I think laying the groundwork, the partnerships we need because working with waste, even after all these years, 20 years we've been working in waste, but it remains quite an infrastructural challenge as well as an ecosystem challenge, aligning all the stakeholders. We need various stakeholders from the municipality to come on board, to a local implementation partner, to the community we're working with, and then of course making it a sustainable business. So it's a complete ecosystem that is required to make such a project sustainable. Laying the groundwork for those partnerships, especially because, for example, our target community, the waste workers are usually classified as the unorganized sector or the informal sector. So how we can create a micro enterprise formalizing this workforce which still today remains a core value for us because building that inclusivity into the supply chain is extremely important for us.

Conserve India is very strong in the field of Female Empowerment, can you tell us a bit about how you implement that in your projects?

Women empowerment is also one of Conserve's core values and working with the waste workers, we also noticed historically how women have been in the back seat in waste management. One reason is that women who are working in waste, are mostly migratory communities. Our programs focus a lot on women empowerment to train them in whatever they're comfortable with. Because in most groups we work with, the women are not comfortable going out for collection, or they're not okay going to the market to buy raw material. So working within those constraints, like setting up the collection and segregation unit within the community itself, has been a core goal for us so that the women are able to reach that point where they can work independently. Doing this, we have seen a lot of change in the community, culturally, for example how women are treated, and it has given them some amount of confidence in also building their own livelihood. We have some women now who have volunteered themselves, and they want to learn further, they want to be upscaled into production, into sheet making, into product making. I think it is the biggest win for the project.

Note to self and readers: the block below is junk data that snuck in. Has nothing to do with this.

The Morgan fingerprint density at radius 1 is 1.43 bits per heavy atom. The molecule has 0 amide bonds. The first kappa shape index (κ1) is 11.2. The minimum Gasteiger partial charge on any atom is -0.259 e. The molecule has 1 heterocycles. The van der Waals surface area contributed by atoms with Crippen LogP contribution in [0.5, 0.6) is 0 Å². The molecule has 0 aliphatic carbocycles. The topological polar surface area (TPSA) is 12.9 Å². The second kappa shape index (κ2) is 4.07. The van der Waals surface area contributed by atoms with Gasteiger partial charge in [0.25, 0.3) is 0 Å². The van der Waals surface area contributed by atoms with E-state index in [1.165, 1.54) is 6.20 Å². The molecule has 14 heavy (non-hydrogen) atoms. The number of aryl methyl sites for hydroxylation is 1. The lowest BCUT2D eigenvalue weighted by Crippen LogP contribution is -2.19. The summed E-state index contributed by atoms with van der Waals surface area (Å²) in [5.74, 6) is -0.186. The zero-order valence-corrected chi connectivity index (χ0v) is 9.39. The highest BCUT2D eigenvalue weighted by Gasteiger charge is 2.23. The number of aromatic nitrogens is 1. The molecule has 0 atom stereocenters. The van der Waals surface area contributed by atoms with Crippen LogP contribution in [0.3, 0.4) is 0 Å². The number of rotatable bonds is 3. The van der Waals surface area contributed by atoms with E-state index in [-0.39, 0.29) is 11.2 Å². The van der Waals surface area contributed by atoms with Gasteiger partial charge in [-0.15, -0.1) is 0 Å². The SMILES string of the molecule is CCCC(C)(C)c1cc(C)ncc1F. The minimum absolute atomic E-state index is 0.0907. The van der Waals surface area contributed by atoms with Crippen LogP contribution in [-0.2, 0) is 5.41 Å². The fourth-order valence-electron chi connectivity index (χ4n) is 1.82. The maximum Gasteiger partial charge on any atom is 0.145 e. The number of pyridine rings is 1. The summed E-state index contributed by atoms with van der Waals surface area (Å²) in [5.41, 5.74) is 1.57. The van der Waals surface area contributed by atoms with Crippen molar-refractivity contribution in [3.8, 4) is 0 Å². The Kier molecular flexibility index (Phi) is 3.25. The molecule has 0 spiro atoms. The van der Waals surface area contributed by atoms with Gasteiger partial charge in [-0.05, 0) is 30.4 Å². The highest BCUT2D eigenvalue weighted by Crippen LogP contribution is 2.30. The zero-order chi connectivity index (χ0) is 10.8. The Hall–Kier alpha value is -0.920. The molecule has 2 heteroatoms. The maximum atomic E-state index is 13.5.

Is there any favorite story that comes to your mind from the past years of working in waste management and recycling?

There was a worker with us who was with us from the start of the project from 2002. His name is Shamim. He joined us as a waste worker. At that time, we used to work in Patparganj in Delhi. First he was a waste worker, involved with picking up waste, he must have been about 22 years at that time. Slowly, he co-developed this technology with us, helping us understand plastic waste, helping us identify which kind of plastic would be recyclable – the noisy ones are not that recyclable. Then he joined us in the capacity of a recycler. He was the one who used to make the fabrics, and then he slowly also started making products.